OR   Search for Artist/Title    Advanced Search
you are not logged in...  [login] 
All Reviews    Edit This Review     
'Paradise:The Sound Of Ivor Raymonde'   

-  Label: 'Bella Union'
-  Genre: 'Sixties' -  Release Date: '3rd August 2018'-  Catalogue No: 'bella714CD'

Our Rating:
Mylene is the only vocal performance for which Ivor Raymonde received a credit on a record label. Otherwise his roles, chiefly in the 1960s, as arranger, musical director, producer and songwriter have been criminally overlooked.

Until now, that is.

Fortunately for us, his son Simon is on hand to right this wrong and show just why he deserves to be more widely known. The former Cocteau Twins member and Bella Union founder has lovingly compiled this album, with friend Kieron Tyler, as a personal tribute to a sadly missed father who passed away in 1990.

This rich collection takes its name from the title of Billy Fury’s Halfway To Paradise, a single that should be familiar to students of 60s UK pop. The tracks mix other hits like Los Bravos' Black Is Black with near-misses and obscurities.

Many are typically melodramatic girl meets boy (or vice versa) commercial pop tunes like He Doesn't Love Me by The Breakaways, He Knows How To Love Me by Helen Shapiro or Cindy Cole's He's Sure The Boy I Love. These are very dated but still great fun.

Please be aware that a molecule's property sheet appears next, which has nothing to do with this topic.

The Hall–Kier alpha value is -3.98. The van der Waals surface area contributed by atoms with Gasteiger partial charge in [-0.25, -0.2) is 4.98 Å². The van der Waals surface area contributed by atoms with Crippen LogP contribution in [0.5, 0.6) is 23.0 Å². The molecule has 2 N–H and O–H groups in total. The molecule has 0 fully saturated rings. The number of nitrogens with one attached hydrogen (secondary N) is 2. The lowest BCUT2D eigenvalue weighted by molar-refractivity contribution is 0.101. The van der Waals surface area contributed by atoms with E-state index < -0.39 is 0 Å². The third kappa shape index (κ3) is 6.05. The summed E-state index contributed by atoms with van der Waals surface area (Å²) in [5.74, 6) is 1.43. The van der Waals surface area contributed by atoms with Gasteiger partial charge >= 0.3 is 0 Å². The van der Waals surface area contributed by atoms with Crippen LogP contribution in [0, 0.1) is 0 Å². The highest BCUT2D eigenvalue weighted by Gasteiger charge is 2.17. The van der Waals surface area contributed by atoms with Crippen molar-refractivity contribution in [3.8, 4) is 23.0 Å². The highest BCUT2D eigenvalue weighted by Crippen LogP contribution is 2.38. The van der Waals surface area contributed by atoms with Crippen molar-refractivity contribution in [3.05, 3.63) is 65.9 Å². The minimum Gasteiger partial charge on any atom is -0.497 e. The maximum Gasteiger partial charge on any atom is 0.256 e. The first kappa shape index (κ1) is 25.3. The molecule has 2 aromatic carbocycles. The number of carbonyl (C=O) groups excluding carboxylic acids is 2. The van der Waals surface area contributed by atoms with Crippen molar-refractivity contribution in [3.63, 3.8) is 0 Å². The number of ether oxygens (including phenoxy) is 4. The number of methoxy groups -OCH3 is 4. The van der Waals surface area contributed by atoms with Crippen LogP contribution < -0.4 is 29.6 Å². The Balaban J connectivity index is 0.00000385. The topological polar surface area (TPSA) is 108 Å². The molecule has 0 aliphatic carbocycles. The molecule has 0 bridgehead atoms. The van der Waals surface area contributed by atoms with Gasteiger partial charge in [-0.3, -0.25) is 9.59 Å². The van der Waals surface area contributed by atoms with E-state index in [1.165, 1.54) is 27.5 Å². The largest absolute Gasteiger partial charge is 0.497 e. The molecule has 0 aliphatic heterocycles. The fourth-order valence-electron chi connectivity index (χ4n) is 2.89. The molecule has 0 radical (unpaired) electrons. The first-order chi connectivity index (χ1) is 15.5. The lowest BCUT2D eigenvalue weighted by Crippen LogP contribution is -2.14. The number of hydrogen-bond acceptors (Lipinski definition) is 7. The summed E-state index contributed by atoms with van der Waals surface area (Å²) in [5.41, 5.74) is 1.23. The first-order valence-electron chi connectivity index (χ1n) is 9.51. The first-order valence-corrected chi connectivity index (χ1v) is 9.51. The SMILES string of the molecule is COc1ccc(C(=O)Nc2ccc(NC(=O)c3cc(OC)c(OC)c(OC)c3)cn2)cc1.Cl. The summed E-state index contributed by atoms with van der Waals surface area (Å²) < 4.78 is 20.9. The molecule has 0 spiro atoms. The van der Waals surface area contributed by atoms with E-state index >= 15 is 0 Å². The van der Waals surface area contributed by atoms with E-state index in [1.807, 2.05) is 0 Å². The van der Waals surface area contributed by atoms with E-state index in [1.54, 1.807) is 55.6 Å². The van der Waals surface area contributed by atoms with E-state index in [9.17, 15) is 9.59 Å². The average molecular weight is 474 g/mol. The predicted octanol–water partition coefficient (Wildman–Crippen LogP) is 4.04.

Among the real star names are Dusty Springfield and The Walker Brothers, artists who were able to turn such libidinous tales of true romance into something more profound.

Raymonde wrote the music for Dusty's I Only Want To Be With You and provided brilliant orchestral arrangements to The Walker Brothers' Make It Easy On Yourself and My Ship Is Coming In. His role in turning these songs into bona fide classics is indisputable.

He also worked with David Bowie and Tom Jones before they became famous on Love You Till Tuesday and Little Lonely One respectively. He was even employed by Ian Dury to give an authentic 60s flavour to Superman's Big Sister.

The oddest find is Chahawki, an eccentric song by Burr Bailey about a Native American and his dog. By way of contrast, the spotty adolescent petulance of (I'm Not Your) Stepping Stone by The Flies, a song later covered by the Sex Pistols, is the nearest thing here to psychedelic rock.

All told, this sublime tribute album is a revelation and provides 26 good reasons why Ivor Raymonde should be a household name.
  author: Martin Raybould

[Show all reviews for this Artist]

READERS COMMENTS    10 comments still available (max 10)    [Click here to add your own comments]

There are currently no comments...

VARIOUS ARTISTS - Paradise:The Sound Of Ivor Raymonde
VARIOUS ARTISTS - Paradise:The Sound Of Ivor Raymonde